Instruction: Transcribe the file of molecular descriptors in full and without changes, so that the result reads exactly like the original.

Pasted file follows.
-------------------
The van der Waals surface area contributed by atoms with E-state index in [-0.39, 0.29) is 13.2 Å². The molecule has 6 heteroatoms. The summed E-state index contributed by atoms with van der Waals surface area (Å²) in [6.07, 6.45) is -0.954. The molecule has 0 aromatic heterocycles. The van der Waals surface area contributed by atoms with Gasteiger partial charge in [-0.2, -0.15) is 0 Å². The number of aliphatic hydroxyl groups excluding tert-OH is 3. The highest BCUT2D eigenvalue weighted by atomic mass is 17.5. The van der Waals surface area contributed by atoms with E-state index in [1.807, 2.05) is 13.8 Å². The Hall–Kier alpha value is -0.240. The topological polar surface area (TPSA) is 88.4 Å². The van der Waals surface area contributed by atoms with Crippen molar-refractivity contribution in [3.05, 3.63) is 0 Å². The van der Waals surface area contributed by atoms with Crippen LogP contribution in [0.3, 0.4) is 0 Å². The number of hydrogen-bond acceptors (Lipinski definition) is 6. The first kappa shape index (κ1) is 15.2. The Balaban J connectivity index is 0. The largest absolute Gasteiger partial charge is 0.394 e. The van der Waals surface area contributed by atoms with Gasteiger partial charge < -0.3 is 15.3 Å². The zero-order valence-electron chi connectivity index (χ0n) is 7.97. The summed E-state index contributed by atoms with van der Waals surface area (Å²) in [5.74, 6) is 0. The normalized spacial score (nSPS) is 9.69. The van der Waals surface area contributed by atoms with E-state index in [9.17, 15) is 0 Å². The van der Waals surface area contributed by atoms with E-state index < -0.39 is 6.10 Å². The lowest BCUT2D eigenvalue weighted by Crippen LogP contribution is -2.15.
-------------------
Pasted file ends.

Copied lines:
The van der Waals surface area contributed by atoms with E-state index in [-0.39, 0.29) is 13.2 Å². The molecule has 6 heteroatoms. The summed E-state index contributed by atoms with van der Waals surface area (Å²) in [6.07, 6.45) is -0.954. The molecule has 0 aromatic heterocycles. The van der Waals surface area contributed by atoms with Gasteiger partial charge in [-0.2, -0.15) is 0 Å². The number of aliphatic hydroxyl groups excluding tert-OH is 3. The highest BCUT2D eigenvalue weighted by atomic mass is 17.5. The van der Waals surface area contributed by atoms with E-state index in [1.807, 2.05) is 13.8 Å². The Hall–Kier alpha value is -0.240. The topological polar surface area (TPSA) is 88.4 Å². The van der Waals surface area contributed by atoms with Crippen molar-refractivity contribution in [3.05, 3.63) is 0 Å². The van der Waals surface area contributed by atoms with Crippen LogP contribution in [0.3, 0.4) is 0 Å². The number of hydrogen-bond acceptors (Lipinski definition) is 6. The first kappa shape index (κ1) is 15.2. The Balaban J connectivity index is 0. The largest absolute Gasteiger partial charge is 0.394 e. The van der Waals surface area contributed by atoms with Gasteiger partial charge < -0.3 is 15.3 Å². The zero-order valence-electron chi connectivity index (χ0n) is 7.97. The summed E-state index contributed by atoms with van der Waals surface area (Å²) in [5.74, 6) is 0. The normalized spacial score (nSPS) is 9.69. The van der Waals surface area contributed by atoms with E-state index in [9.17, 15) is 0 Å². The van der Waals surface area contributed by atoms with E-state index < -0.39 is 6.10 Å². The lowest BCUT2D eigenvalue weighted by Crippen LogP contribution is -2.15.